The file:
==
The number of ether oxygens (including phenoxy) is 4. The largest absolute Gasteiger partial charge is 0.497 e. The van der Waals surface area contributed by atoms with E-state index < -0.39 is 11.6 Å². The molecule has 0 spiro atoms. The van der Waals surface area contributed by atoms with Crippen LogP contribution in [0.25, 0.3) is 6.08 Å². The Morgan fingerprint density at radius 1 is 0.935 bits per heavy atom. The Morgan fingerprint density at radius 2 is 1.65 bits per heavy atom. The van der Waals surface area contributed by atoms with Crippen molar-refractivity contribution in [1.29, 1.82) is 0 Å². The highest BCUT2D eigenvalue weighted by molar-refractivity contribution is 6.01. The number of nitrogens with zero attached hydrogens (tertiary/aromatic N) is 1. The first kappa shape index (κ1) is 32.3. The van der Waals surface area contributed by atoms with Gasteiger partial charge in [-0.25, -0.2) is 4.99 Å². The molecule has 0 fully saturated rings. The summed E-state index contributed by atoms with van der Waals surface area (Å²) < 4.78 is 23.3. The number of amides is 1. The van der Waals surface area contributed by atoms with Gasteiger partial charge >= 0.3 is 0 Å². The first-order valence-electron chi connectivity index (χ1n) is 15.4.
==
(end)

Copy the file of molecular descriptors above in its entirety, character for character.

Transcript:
The number of ether oxygens (including phenoxy) is 4. The largest absolute Gasteiger partial charge is 0.497 e. The van der Waals surface area contributed by atoms with E-state index < -0.39 is 11.6 Å². The molecule has 0 spiro atoms. The van der Waals surface area contributed by atoms with Crippen LogP contribution in [0.25, 0.3) is 6.08 Å². The Morgan fingerprint density at radius 1 is 0.935 bits per heavy atom. The Morgan fingerprint density at radius 2 is 1.65 bits per heavy atom. The van der Waals surface area contributed by atoms with Crippen molar-refractivity contribution in [1.29, 1.82) is 0 Å². The highest BCUT2D eigenvalue weighted by molar-refractivity contribution is 6.01. The number of nitrogens with zero attached hydrogens (tertiary/aromatic N) is 1. The first kappa shape index (κ1) is 32.3. The van der Waals surface area contributed by atoms with Gasteiger partial charge in [-0.25, -0.2) is 4.99 Å². The molecule has 0 fully saturated rings. The summed E-state index contributed by atoms with van der Waals surface area (Å²) < 4.78 is 23.3. The number of amides is 1. The van der Waals surface area contributed by atoms with Gasteiger partial charge >= 0.3 is 0 Å². The first-order valence-electron chi connectivity index (χ1n) is 15.4.